20 Marcus St.
Author: Dr. Netanel Fisher
Series: Hebrew Policy Papers
Softcover | 245 pp.
Conversion in Israel is a major topic of public debate in Israeli society, but very little is actually known about it: How many people convert each year? How many converts are men and how many are women? What percentage were born abroad and how many are native Israelis? Why do so many people who start the conversion process fail to complete it? Does Israeli society and the religious establishment in Israel support conversion? And what is Israel's political leadership doing about this issue?
Written by Dr. Netanel Fisher under the auspices of IDI's Nation State project, The Challenge of Conversion in Israel presents a comprehensive picture of the situation in Israel today. It reveals, for the first time, the full data about conversion in Israel and surveys the achievements and failures of the government’s conversion policy during the last decade. It also presents a wide variety of recommendations for advancing conversion in Israel. These include: information campaigns, enlisting the government and Israeli society to take up the cause, better support and guidance throughout the conversion process, and the adoption of a welcoming approach to conversion by the Chief Rabbinate and the religious establishment.
An overview of the main challenges and recommendations for change described in this Hebrew volume can be found below.
Summary of Policy Reccomendations
The state of conversion to Judaism in Israel is unsatisfactory. Twenty years after the influx of one million Jews from the former Soviet Union (FSU), the State of Israel does not recognize one third of the members of this immigrant community as Jews. Only 7% of the non-Jewish immigrants from the former Soviet Union have chosen to convert to Judaism. The remaining 93%—more than 300,000 people—suffer infringement of basic rights and face difficulties in integrating fully into Israeli society. Moreover, the rate of intermarriage in Israel is now approaching 10%—a figure that endangers social solidarity and the Jewish character of the state.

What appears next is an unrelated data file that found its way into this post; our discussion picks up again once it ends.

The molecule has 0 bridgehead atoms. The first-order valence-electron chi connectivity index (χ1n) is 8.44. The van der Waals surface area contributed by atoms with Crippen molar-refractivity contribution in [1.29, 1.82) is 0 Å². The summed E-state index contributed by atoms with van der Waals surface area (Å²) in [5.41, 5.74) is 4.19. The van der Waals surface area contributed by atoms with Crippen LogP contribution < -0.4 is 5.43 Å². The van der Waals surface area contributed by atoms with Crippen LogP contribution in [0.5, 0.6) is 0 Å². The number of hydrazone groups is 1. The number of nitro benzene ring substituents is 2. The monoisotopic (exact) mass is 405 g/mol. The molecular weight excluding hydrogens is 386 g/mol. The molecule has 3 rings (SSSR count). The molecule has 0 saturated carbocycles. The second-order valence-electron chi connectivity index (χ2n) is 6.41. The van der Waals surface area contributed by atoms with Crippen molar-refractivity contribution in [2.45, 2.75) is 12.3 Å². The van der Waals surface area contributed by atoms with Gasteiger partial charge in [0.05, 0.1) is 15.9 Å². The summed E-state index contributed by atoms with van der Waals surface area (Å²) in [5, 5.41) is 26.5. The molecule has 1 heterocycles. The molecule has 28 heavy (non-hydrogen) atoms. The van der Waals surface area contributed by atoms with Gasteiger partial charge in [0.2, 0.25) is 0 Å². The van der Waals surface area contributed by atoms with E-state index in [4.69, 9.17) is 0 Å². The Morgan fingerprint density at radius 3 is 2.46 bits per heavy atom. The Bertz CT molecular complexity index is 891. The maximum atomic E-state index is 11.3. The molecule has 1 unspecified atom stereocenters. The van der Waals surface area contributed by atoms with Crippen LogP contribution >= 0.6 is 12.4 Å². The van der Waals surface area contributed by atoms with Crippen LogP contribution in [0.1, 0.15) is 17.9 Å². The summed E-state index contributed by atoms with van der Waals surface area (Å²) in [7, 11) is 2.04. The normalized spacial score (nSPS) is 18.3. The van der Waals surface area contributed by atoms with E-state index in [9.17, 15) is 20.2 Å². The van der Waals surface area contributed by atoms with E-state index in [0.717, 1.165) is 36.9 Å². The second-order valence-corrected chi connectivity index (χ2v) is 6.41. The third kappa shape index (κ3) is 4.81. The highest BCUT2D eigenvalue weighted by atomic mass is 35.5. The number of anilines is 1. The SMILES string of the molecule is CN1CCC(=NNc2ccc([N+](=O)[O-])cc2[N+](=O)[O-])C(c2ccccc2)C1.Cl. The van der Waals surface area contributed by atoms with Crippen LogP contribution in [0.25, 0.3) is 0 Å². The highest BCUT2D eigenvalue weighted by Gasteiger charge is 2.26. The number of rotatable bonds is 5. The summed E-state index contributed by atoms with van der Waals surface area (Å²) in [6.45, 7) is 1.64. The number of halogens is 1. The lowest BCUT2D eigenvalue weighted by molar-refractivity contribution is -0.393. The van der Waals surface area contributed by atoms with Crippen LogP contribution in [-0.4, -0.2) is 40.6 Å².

Since 1995, approximately 23,000 immigrants from the FSU to Israel have converted to Judaism. This is only about 7% of all non-Jewish FSU immigrants in Israel, who numbered 333,000 in 2012. The annual rate of conversion among members of this community is approximately 1,800. This is less than 25% of the natural rate of growth of this community—which includes both immigration and reproduction. Thus, the problem is growing with every passing year and the current system does not provide an adequate solution to the challenge at hand.
1. Lack of interest and a high dropout rate
The percentage of immigrants who are interested in converting to Judaism is relatively low (about 25%). Many members of the FSU immigrant community see the act of conversion as incompatible with their other self-identities (Jewish-Israeli-Russian). Other members, who might have been interested in conversion, choose not to convert because of the high level of religious observance required for conversion and because they are concerned the authorities will not recognize them as converts at the end of the process. As a result, over 50% of potential converts begin conversion studies but drop out prior to completing the program. The number of dropouts is thus higher than the number of people who complete the process and convert.